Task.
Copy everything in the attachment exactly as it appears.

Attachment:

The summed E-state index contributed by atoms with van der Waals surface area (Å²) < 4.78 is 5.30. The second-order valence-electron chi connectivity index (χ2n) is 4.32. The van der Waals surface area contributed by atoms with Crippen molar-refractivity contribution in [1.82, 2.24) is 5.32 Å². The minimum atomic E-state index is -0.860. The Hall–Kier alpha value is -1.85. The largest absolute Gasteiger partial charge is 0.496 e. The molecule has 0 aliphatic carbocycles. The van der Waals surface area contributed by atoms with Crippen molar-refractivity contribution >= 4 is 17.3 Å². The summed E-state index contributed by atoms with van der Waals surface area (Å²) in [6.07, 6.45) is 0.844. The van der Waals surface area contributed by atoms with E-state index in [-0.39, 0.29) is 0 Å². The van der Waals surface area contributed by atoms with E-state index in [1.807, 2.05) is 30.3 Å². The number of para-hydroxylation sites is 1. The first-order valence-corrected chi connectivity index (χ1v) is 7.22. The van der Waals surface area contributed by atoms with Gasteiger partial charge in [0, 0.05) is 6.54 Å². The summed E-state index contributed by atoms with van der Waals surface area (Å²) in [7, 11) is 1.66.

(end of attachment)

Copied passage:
The summed E-state index contributed by atoms with van der Waals surface area (Å²) < 4.78 is 5.30. The second-order valence-electron chi connectivity index (χ2n) is 4.32. The van der Waals surface area contributed by atoms with Crippen molar-refractivity contribution in [1.82, 2.24) is 5.32 Å². The minimum atomic E-state index is -0.860. The Hall–Kier alpha value is -1.85. The largest absolute Gasteiger partial charge is 0.496 e. The molecule has 0 aliphatic carbocycles. The van der Waals surface area contributed by atoms with Crippen molar-refractivity contribution >= 4 is 17.3 Å². The summed E-state index contributed by atoms with van der Waals surface area (Å²) in [6.07, 6.45) is 0.844. The van der Waals surface area contributed by atoms with E-state index in [-0.39, 0.29) is 0 Å². The van der Waals surface area contributed by atoms with E-state index in [1.807, 2.05) is 30.3 Å². The number of para-hydroxylation sites is 1. The first-order valence-corrected chi connectivity index (χ1v) is 7.22. The van der Waals surface area contributed by atoms with Gasteiger partial charge in [0, 0.05) is 6.54 Å². The summed E-state index contributed by atoms with van der Waals surface area (Å²) in [7, 11) is 1.66.